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Agricola by Tacitus
Translated by Alfred John Church and William Jackson Brodribb
Chapter 27: Agricola in Britain. Scotland (cont.)[AD 83]
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Knowing this, and elated by their glory, our army exclaimed that nothing could resist their valour -- that they must penetrate the recesses of Caledonia, and at length after an unbroken succession of battles, discover the furthest limits of Britain. Those who but now were cautious and prudent, became after the event eager and boastful. It is the singularly unfair peculiarity of war that the credit of success is claimed by all, while a disaster is attributed to one alone. But the Britons thinking themselves baffled, not so much by our valour as by our general's [Note 1] skilful use of an opportunity, abated nothing of their arrogant demeanour, arming their youth, removing their wives and children to a place of safety, and assembling together to ratify, with sacred rites, a confederacy of all their states. Thus, with angry feelings on both sides, the combatants parted.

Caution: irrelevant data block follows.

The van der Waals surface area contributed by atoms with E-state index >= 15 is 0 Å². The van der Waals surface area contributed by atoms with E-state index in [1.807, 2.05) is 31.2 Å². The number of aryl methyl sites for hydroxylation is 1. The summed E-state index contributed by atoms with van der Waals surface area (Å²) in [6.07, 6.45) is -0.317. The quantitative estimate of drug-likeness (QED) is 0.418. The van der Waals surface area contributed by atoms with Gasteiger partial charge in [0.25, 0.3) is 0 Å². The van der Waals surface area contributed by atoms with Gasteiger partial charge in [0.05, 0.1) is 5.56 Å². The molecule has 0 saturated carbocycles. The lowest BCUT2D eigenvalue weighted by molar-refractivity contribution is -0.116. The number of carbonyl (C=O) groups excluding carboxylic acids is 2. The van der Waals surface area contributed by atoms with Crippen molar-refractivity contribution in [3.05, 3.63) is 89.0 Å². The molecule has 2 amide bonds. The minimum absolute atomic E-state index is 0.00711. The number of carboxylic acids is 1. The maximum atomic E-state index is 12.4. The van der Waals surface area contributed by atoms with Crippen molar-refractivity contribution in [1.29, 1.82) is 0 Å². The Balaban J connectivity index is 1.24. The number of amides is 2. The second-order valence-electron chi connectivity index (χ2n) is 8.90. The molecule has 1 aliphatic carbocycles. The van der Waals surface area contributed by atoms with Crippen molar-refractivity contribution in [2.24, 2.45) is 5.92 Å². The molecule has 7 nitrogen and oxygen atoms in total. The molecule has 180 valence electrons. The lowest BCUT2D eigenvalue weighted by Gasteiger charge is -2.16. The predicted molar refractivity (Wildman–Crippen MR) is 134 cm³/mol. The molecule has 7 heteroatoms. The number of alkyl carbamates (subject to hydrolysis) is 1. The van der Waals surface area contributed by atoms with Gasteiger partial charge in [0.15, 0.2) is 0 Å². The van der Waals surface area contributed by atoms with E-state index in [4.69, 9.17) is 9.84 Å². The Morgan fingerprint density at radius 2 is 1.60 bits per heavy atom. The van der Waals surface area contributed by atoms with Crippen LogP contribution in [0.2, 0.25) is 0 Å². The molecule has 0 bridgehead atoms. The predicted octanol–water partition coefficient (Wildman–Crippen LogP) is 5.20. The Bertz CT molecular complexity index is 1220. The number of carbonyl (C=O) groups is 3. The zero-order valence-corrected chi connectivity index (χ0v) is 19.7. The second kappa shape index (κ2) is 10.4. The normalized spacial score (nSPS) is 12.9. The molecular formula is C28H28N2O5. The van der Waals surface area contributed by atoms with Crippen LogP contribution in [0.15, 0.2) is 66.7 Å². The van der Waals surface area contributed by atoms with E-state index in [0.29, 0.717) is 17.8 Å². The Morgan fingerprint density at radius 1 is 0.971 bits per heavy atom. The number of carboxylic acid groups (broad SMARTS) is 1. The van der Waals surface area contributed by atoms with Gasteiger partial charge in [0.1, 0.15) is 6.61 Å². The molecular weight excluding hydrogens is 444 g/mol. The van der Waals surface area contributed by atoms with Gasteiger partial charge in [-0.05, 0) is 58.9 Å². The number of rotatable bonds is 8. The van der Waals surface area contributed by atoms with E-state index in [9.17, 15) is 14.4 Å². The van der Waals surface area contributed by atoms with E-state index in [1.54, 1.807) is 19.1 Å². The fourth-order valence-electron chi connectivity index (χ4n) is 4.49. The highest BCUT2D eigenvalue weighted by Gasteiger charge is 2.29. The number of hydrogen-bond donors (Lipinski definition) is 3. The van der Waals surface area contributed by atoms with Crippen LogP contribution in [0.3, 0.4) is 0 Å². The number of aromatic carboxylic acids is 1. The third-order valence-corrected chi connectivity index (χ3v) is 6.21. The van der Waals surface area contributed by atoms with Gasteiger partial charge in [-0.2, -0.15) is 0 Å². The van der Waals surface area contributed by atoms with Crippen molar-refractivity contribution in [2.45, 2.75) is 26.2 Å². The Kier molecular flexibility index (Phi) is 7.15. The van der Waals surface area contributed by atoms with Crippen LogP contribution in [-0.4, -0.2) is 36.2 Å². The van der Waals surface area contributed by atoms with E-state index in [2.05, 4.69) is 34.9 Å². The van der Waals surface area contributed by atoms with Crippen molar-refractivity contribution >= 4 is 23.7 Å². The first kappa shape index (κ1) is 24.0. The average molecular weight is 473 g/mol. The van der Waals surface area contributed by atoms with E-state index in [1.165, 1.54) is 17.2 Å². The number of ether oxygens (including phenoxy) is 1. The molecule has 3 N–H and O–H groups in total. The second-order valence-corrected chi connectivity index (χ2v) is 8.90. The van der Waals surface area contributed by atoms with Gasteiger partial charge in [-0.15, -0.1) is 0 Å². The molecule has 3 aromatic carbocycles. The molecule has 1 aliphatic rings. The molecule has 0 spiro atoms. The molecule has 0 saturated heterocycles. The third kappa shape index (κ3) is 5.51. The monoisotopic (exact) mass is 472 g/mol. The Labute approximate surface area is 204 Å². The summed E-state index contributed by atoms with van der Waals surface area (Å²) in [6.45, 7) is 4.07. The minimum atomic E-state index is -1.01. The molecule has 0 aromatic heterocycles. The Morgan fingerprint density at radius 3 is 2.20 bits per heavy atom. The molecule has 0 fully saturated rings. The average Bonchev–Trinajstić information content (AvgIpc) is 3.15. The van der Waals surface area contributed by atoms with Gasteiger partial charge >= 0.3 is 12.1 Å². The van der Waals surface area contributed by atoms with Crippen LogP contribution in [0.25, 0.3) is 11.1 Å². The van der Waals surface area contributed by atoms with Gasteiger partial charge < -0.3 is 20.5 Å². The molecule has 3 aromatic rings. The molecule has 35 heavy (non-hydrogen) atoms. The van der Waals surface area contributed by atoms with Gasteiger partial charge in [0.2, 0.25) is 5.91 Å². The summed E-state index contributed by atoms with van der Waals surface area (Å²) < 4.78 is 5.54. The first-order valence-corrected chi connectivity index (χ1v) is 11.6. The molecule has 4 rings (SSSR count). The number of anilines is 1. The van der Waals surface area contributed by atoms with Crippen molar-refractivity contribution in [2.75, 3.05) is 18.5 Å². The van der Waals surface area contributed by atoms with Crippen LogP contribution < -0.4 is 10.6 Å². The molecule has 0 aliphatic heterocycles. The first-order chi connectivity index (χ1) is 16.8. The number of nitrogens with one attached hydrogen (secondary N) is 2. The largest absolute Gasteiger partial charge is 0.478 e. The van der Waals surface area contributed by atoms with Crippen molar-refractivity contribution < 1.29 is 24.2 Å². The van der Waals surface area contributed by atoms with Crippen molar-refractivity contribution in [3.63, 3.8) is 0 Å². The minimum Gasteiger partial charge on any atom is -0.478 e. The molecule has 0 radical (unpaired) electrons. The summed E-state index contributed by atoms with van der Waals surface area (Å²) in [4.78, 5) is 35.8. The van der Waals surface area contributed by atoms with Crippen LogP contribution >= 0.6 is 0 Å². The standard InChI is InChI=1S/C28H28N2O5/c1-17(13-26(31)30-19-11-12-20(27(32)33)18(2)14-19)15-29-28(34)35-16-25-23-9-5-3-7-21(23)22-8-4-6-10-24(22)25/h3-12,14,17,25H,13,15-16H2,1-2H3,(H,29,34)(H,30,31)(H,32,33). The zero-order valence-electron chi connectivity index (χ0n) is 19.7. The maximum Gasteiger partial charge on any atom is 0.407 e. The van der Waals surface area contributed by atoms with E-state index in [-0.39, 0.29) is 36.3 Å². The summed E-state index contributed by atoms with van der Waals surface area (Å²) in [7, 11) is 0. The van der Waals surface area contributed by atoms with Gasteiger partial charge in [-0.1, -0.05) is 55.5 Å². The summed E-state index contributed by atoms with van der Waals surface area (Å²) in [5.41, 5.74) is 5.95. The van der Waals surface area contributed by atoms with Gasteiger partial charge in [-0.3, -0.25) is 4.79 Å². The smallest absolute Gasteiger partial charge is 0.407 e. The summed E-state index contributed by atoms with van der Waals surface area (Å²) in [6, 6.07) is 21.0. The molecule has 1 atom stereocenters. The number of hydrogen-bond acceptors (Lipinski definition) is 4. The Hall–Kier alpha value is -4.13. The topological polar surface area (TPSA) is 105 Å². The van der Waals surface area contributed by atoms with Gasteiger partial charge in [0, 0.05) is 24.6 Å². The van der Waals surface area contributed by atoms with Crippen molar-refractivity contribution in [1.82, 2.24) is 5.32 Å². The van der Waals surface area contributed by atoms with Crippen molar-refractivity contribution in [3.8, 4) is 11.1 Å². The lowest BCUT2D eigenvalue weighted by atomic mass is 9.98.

Note 1: general = Agricola

Event: Agricola in Britain: 83 AD

Cuius conscientia ac fama ferox exercitus nihil virtuti suae invium et penetrandam Caledoniam inveniendumque tandem Britanniae terminum continuo proeliorum cursu fremebant. Atque illi modo cauti ac sapientes prompti post eventum ac magniloqui erant. Iniquissima haec bellorum condicio est: prospera omnes sibi vindicant, adversa uni imputantur. At Britanni non virtute se victos, sed occasione et arte ducis rati, nihil ex adrogantia remittere, quo minus iuventutem armarent, coniuges ac liberos in loca tuta transferrent, coetibus et sacrificiis conspirationem civitatum sancirent. Atque ita inritatis utrimque animis discessum.